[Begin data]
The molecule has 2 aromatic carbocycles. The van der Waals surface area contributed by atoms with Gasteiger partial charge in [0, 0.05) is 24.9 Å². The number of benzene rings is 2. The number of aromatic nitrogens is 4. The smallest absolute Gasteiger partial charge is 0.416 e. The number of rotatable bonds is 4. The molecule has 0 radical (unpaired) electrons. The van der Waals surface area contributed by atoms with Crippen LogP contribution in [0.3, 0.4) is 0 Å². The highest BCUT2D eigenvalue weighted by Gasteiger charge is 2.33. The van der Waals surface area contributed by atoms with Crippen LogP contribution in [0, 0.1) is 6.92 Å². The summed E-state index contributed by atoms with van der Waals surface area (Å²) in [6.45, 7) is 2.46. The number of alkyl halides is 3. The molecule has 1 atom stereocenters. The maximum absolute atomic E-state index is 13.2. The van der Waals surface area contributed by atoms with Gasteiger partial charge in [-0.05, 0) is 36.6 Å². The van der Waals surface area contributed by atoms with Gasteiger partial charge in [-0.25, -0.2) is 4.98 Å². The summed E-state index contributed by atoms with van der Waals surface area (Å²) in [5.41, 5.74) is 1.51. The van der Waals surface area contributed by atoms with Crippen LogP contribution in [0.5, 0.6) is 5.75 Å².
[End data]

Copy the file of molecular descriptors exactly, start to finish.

The molecule has 2 aromatic carbocycles. The van der Waals surface area contributed by atoms with Gasteiger partial charge in [0, 0.05) is 24.9 Å². The number of benzene rings is 2. The number of aromatic nitrogens is 4. The smallest absolute Gasteiger partial charge is 0.416 e. The number of rotatable bonds is 4. The molecule has 0 radical (unpaired) electrons. The van der Waals surface area contributed by atoms with Crippen LogP contribution in [0.3, 0.4) is 0 Å². The highest BCUT2D eigenvalue weighted by Gasteiger charge is 2.33. The van der Waals surface area contributed by atoms with Crippen LogP contribution in [0, 0.1) is 6.92 Å². The summed E-state index contributed by atoms with van der Waals surface area (Å²) in [6.45, 7) is 2.46. The number of alkyl halides is 3. The molecule has 1 atom stereocenters. The maximum absolute atomic E-state index is 13.2. The van der Waals surface area contributed by atoms with Gasteiger partial charge in [-0.05, 0) is 36.6 Å². The van der Waals surface area contributed by atoms with Gasteiger partial charge in [-0.25, -0.2) is 4.98 Å². The summed E-state index contributed by atoms with van der Waals surface area (Å²) in [5.41, 5.74) is 1.51. The van der Waals surface area contributed by atoms with Crippen LogP contribution in [0.5, 0.6) is 5.75 Å².